Renewal proposed for historic site Center would help addicted mothers ANNAPOLIS/SOUTH COUNTY -- Davidsonville * Edgewater * Shady Side * Deale

January 26, 1993|By Andrea F. Siegel | Andrea F. Siegel,Staff Writer

A Washington-based company would like to blend urban renewal with human renewal in turning a historic Annapolis building into an innovative residential treatment and schooling center for drug-addicted young mothers.

The proposal, which will be pitched to the City Council and other elected officials Wednesday, would renovate one of two sites of importance to the area's black community: the Wiley H. Bates High School or the Stanton Community Center.

Organizers say the project would be accomplished with little financial commitment from the city. Instead, a public-private partnership would use federal tax credits and grants for the renovation, then other grant money for drug treatment, vocational studies and counseling.

Joseph Johnson, chairman of Johnson & Associates Inc. and the man who put together the package, said his 5-year-old lobbying firm, which has represented health care, telecommunications and other interests, has at least two other companies working with it.

First, a building would be renovated into apartments for single mothers and their children, with day-care provided on the premises. Programs would include drug treatment, job training and "the basics of developing a functional family," Mr. Johnson said.

The idea has piqued the interest of Emily Wimbush-Green, the city's director of Community Services and Substance Abuse, who views it as a "benefit to the community as a whole."

Not everyone is pleased with the idea, however. That includes the Bates Foundation, which has a different view of what ought to go in the building, which until 1966 was the only public high school for blacks in Anne Arundel County. The non-profit foundation is trying to come up with a plan that would both preserve the building and make it an integral part of the community.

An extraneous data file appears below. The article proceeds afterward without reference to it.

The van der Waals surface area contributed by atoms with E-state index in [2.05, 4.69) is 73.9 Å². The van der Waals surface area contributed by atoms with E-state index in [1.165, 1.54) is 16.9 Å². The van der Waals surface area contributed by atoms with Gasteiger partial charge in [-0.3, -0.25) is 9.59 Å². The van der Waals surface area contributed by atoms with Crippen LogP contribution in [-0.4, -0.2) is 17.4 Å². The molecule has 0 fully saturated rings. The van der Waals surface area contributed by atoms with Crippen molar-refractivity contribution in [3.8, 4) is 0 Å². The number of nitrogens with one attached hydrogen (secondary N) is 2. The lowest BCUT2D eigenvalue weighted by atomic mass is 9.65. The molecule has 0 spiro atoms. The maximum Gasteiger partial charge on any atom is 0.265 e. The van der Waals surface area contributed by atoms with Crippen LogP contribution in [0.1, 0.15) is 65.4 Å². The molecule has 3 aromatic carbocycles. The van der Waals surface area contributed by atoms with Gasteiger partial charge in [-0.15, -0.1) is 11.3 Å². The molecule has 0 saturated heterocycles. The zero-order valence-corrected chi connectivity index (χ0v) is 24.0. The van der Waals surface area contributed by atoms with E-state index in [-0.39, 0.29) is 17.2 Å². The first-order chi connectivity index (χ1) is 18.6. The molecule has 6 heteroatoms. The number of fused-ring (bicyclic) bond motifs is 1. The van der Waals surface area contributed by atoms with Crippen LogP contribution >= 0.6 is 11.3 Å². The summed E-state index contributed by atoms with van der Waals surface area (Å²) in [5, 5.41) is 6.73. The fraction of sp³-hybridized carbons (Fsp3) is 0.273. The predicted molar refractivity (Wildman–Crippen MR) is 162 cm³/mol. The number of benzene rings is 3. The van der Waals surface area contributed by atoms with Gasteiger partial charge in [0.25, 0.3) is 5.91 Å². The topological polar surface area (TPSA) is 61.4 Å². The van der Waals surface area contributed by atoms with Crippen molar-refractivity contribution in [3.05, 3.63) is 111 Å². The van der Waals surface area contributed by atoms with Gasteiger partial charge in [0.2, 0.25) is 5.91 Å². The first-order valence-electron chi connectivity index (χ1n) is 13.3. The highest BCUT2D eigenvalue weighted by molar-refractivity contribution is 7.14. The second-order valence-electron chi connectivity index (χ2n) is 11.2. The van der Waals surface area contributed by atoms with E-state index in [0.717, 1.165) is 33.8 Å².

"That would not be consistent with what we have proposed for Bates -- a multi-service community center," foundation President Jean Creek said. "We want the whole community to get use of the building."

Ward 5 Alderman Carl Snowden said Mr. Johnson's concept is intriguing because it could address two situations, renovating a site steeped in black history and helping unskilled drug addicts become productive members of their community.

However, he stressed, for now, "all the city is doing is listening."

Whichever building would be used would have to be donated to the partnership to make the financial side work, but would be deeded back to local government after 20 years, Mr. Johnson said.

The city probably would have to subsidize leases for the women living there, but exact amounts and whether that too would be paid for through a federal or state grant is unknown, he said.

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